Don’t over look the importance of using scouting cameras to keep up on feeding and bedding habits and when they change.
During the early season, when deer are still using a summer travel pattern, you can utilize a camera in order to determine what time and which direction deer are moving in. Not only does it help to understand where deer are going, you can also plan your hunts according to a particular wind when you know what trail they are using.
4. Scouting in Real Time
While trail cameras are great resource for hunters, “on-site” scouting cannot be replaced. Although many hunters rely heavily on trail-cameras to tell them what type of deer is on their property, they may be missing some important information if scouting is limited strictly to camera surveillance. For example, one late summer evening spent over-looking a food plot with a set of binoculars can tell you things that a summer’s worth of trail camera photos will not.
Sometimes a day spent “scouting” can be more productive than actually hunting.
Not only can you watch from a distance, but you also keep from disturbing the deer on your hunting ground. Seeing a photo isn’t quite as exciting as laying your own eyes on that velvet monster. Scouting is a great opportunity to involve kids and family in the hunt as well.
5. Shooting Preparation
Shooting preparation is another factor that should never be overlooked. Many hunters pick up their bow the week before opening day, fling a few arrows and head to the woods. This is never a good idea. Even though you may be just fine while shooting your block target in the back yard, a live animal is nowhere near the same.
For example, holding your draw for long periods of time may be necessary when a buck comes into view. If your bow muscles aren’t in shape or used to that kind of situation that buck may live to see another day. A better approach is to shoot often and practice under real-world situations. Perhaps try to hold your bow at full draw for a full minute and then shoot. Or maybe shoot at longer distance than you plan to shoot at an animal. Shooting at longer distances will make the short shots fell more like a chip shot. Also, before the season starts, make sure your bow is in good shape. Make sure the strings and cables are waxed and that all nuts and bolts are tight. Taking these precautions before the season will ensure your equipment is ready to roll when the gate drops on the early season.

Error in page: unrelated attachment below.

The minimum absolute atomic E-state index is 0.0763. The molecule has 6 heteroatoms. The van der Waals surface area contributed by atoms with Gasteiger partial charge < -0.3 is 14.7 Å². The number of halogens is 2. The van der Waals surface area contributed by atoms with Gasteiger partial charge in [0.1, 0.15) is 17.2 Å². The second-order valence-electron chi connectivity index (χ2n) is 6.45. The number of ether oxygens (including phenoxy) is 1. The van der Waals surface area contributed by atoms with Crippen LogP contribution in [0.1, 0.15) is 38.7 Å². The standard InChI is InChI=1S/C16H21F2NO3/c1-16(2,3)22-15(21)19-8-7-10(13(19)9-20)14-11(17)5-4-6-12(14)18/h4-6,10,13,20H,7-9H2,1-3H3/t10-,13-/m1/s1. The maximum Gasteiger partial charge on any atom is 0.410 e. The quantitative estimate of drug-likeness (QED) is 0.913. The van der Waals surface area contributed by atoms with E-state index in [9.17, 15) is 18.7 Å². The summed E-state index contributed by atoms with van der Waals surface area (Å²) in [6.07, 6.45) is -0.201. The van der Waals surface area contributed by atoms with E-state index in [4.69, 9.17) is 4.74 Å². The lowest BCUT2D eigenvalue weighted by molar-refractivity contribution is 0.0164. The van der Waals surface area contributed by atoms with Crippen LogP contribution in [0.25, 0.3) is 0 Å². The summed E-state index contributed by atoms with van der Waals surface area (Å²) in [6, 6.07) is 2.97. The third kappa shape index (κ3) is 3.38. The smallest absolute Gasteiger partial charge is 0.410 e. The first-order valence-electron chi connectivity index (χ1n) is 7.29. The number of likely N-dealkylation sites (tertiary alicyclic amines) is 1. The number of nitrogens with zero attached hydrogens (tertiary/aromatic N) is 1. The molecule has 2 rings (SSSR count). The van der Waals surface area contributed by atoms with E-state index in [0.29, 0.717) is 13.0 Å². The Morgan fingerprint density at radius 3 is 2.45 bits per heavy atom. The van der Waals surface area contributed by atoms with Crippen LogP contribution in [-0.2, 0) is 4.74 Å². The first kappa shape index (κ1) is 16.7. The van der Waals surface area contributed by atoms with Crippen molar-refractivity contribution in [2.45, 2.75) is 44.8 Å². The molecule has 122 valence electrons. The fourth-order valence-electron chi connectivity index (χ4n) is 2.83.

Just because the season has started doesn’t mean that shooting practice should end.
There is simply no substitute for time in the stand. However, for most bowhunters, hunting all day, every day is not an option. The majority of bowhunters plan to take time off in late October and November when bucks are seemingly on their feet and on the move. However, if hunters would spend the same number of days in the woods in the early season, chances are they would be just as successful and have some free time during the rut.
Being able to focus your efforts on summer-patterned deer, as opposed to the random behavior of November whitetails, is worth a little of your time and certainly increases your odds of success. Don’t overlook the warmer temperatures and longer days of the early season when planning your hunting vacation. Best of luck!